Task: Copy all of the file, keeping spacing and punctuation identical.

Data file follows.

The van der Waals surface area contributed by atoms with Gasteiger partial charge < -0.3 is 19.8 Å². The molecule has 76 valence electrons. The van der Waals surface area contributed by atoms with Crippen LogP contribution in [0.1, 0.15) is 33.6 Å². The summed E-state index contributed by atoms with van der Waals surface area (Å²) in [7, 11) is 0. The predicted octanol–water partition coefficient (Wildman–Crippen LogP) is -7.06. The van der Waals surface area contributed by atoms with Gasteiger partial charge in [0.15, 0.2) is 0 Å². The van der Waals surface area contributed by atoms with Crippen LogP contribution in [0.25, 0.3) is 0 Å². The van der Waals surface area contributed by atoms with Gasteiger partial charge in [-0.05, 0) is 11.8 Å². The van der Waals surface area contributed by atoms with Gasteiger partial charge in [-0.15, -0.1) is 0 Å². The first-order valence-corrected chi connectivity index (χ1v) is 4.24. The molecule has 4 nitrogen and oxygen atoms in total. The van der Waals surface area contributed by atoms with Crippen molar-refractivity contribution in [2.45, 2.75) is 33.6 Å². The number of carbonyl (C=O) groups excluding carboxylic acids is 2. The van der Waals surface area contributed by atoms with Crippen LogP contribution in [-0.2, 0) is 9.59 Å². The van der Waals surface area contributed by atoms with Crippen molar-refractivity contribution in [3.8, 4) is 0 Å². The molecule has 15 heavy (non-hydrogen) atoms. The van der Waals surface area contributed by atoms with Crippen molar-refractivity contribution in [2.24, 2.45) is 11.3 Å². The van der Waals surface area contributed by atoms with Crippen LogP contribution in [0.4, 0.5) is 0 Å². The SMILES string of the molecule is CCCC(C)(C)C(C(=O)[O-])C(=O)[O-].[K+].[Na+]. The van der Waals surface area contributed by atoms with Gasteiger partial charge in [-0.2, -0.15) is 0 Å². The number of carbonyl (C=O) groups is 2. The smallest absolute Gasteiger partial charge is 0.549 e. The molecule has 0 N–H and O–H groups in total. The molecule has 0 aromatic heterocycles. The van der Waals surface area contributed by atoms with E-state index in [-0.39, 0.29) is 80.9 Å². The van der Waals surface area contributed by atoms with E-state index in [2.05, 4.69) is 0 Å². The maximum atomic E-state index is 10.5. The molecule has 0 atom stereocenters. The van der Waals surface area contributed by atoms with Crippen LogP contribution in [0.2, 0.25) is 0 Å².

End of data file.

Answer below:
The van der Waals surface area contributed by atoms with Gasteiger partial charge < -0.3 is 19.8 Å². The molecule has 76 valence electrons. The van der Waals surface area contributed by atoms with Crippen LogP contribution in [0.1, 0.15) is 33.6 Å². The summed E-state index contributed by atoms with van der Waals surface area (Å²) in [7, 11) is 0. The predicted octanol–water partition coefficient (Wildman–Crippen LogP) is -7.06. The van der Waals surface area contributed by atoms with Gasteiger partial charge in [0.15, 0.2) is 0 Å². The van der Waals surface area contributed by atoms with Crippen LogP contribution in [0.25, 0.3) is 0 Å². The van der Waals surface area contributed by atoms with Gasteiger partial charge in [-0.05, 0) is 11.8 Å². The van der Waals surface area contributed by atoms with Gasteiger partial charge in [-0.15, -0.1) is 0 Å². The first-order valence-corrected chi connectivity index (χ1v) is 4.24. The molecule has 4 nitrogen and oxygen atoms in total. The van der Waals surface area contributed by atoms with Crippen molar-refractivity contribution in [2.45, 2.75) is 33.6 Å². The number of carbonyl (C=O) groups excluding carboxylic acids is 2. The van der Waals surface area contributed by atoms with Crippen LogP contribution in [-0.2, 0) is 9.59 Å². The van der Waals surface area contributed by atoms with Crippen molar-refractivity contribution in [3.8, 4) is 0 Å². The molecule has 15 heavy (non-hydrogen) atoms. The van der Waals surface area contributed by atoms with Crippen molar-refractivity contribution in [2.24, 2.45) is 11.3 Å². The van der Waals surface area contributed by atoms with Crippen LogP contribution in [0.4, 0.5) is 0 Å². The SMILES string of the molecule is CCCC(C)(C)C(C(=O)[O-])C(=O)[O-].[K+].[Na+]. The van der Waals surface area contributed by atoms with Gasteiger partial charge in [-0.2, -0.15) is 0 Å². The number of carbonyl (C=O) groups is 2. The smallest absolute Gasteiger partial charge is 0.549 e. The molecule has 0 N–H and O–H groups in total. The molecule has 0 aromatic heterocycles. The van der Waals surface area contributed by atoms with E-state index in [-0.39, 0.29) is 80.9 Å². The van der Waals surface area contributed by atoms with E-state index in [2.05, 4.69) is 0 Å². The maximum atomic E-state index is 10.5. The molecule has 0 atom stereocenters. The van der Waals surface area contributed by atoms with Crippen LogP contribution in [0.2, 0.25) is 0 Å².